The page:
I waited with a fair amount of restless impatience on Wednesday for my latest round of beta results.  And, not just beta and progesterone, either.  I was pretty annoyed on Monday when I discovered my first beta draw didn’t also include a TSH check.  It’s been a standard part of my workup with every other (negative) beta for the past 6 months, so why they left it off this time is beyond me.  So, when my blood was drawn at 7:30am I requested that a TSH be added.  I got minimal push back from the nurse, but I’m used to fighting.  Anyway, blood exited the veins, and I was told I’d hear something by 11am.  At noon I hadn’t heard a thing so I gave in and called.

That phone conversation is hard to paraphrase, so let’s just do this Shakespeare-style.

Me: Yes, I’m calling for my blood work results from this morning.

Nurse: Uh, yea.  Still pregnant.  When do you want your ultrasound next week?  Wednesday, Thursday, or Friday?

Me: Wait, what?  What was the value?  What was the TSH?  How’s the Progesterone?

Her: Um, I gotta open your chart back up. Gimme a second. [Gum smack, gum smack.]  HCG was 256.  That’s fine.  When do you want your ultrasound and who is your OB?

Me: [Doing the math on the fly] But, that didn’t quite double from my 139 on Monday.  Are we really not doing another beta?  I won’t get anything else until over a week from now?  What about the other values?

Her: I don’t know what to tell you.  Everything’s fine, so there is no reason to retest.  You can see the rest of your results in the portal later today.  I already closed your chart again.  Call your OB.

Me: I don’t have one!

Her: Well, that’s silly.  Get one.  We will release you at 8 weeks and won’t help you from that point on.

Me: But I’m barely 4 weeks!  I’m not calling one.  Not yet.  I’ve had to cancel three OB appointments before due to miscarriage.  I’m not doing it again.

Her: Well, I don’t know what to tell you.  How about next Thursday for your ultrasound?  7:30?

Me: [In tears] Wait what?

Her: We’ll see you next Thursday, October 24 at 7:30am.  Call an OB!

After I was hung up on I sent an email to my boss saying I suddenly didn’t feel good and would be going home for the rest of the day.  I stayed home in my pajamas crying for the next 36 hours.  The Mr. and I spent an additional 90 minutes screaming at one another last night about how many more miscarriages we can possibly handle.  He said things like, “I just don’t have the energy to watch you miscarry 9 more times with 9 more perfect embryos!”  I heard things like, “Why did I marry this barren shrew who keeps killing my children?”  It was good times.

Equally good was what I found when I logged in to my patient portal teary eyed on Wednesday night.  Yes, the HCG went from 139 to 256.  Perfect is doubling in 48 hours or less.  Mine was on pace to double at 54 hours.  Not remotely terrible or doom and gloom depression-worthy, but that’s still the emotion it evoked.  After 4 years and 3 prior losses anything less that absolute perfection generates worry.  I’ve been full of worry ever since.

But, it turns out, the beta was just the tip of the worry iceberg.  My amazing progesterone on Monday of over 40?  Yup, dropped to a pathetic 19 despite daily Crinone suppositories and PIO injections.  Oh, and that TSH they had no intention of running?  Yea, about that…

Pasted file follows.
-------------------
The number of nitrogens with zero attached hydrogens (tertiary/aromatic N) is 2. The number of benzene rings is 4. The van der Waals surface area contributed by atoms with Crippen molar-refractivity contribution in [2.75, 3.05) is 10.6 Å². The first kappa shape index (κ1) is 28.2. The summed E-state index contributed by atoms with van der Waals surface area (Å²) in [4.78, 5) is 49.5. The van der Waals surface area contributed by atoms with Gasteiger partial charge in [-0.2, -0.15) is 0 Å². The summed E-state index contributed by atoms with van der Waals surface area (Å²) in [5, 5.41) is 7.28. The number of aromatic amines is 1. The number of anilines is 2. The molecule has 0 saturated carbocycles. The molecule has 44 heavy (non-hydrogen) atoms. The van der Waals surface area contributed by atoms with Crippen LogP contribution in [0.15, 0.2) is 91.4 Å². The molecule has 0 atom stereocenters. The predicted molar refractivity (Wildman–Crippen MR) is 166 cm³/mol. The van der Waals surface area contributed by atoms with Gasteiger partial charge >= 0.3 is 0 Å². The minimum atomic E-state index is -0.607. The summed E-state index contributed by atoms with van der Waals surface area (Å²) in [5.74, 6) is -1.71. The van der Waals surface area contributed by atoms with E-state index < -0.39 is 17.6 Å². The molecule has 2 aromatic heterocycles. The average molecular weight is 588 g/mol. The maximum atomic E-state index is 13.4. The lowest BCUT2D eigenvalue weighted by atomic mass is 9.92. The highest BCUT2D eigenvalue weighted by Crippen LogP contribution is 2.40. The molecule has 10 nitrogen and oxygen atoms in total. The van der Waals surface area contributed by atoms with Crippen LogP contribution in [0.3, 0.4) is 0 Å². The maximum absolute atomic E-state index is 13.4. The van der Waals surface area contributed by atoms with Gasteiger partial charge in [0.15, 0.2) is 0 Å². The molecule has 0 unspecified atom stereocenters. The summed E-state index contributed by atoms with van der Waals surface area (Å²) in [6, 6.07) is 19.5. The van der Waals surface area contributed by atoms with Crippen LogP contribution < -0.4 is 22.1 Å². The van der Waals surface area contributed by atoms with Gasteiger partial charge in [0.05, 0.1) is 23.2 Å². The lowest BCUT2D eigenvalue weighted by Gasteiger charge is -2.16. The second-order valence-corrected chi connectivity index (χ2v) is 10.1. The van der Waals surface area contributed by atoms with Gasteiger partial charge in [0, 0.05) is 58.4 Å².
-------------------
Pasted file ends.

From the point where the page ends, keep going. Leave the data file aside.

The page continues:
Co-sponsored by the American Association of Clinical Endocrinologists and the American Thyroid Association, 2012’s “Clinical Practice Guidelines for Hypothyroidism in Adults” recommends the following course of action for pregnant women with elevated TPOAbs or Hashimoto’s:

When a woman with hypothyroidism becomes pregnant, the dosage of L-thyroxine should be increased as soon as possible to ensure that serum TSH is <2.5 mIU/L and that serum total T4 is in the normal reference range for pregnancy. Moreover, when a patient with a positive TPOAb test becomes pregnant, serum TSH should be measured as soon as possible and if >2.5 mIU/L, T4 treatment should be initiated. Serum TSH and total T4 measurements should be monitored every 4 weeks during the first half of pregnancy and at least once between 26 and 32 weeks gestation to ensure that the requirement for L-thyroxine has not changed. [Emphasis mine]

When I started this cycle, my thyroid was well controlled on my usual Synthroid dose.  On 9/18 my TSH was a beautiful 0.49.  My redraw on Wednesday?  5.69?!?!?!

On Thursday morning, I wrote my endocrinologist asking what to do.  On Thursday afternoon they left a message on my work voice mail (good thing I skipped work given my hysterical I’m gonna miscarry again crying fit, right?) saying they couldn’t go on what I told them, but needed to have my RE fax lab results to them.  My RE closes at noon on Thursday.  Last night at midnight I wrote a hysterical email to my RE’s nurse basically saying, “Why isn’t anyone paying attention to me?  Why won’t you help me?” (Yes, it was about that eloquent.)  This morning she wrote back saying calm down, we’ve faxed your results.  Later this morning a message arrived from my endo’s nurse saying, “We don’t treat pregnant patients, you will need to talk to your OB.  Who are you seeing?”  I wrote back with the same damn, “I don’t have an OB and I don’t plan on having one!” I gave my RE’s nurse on Wednesday.  And, that was that.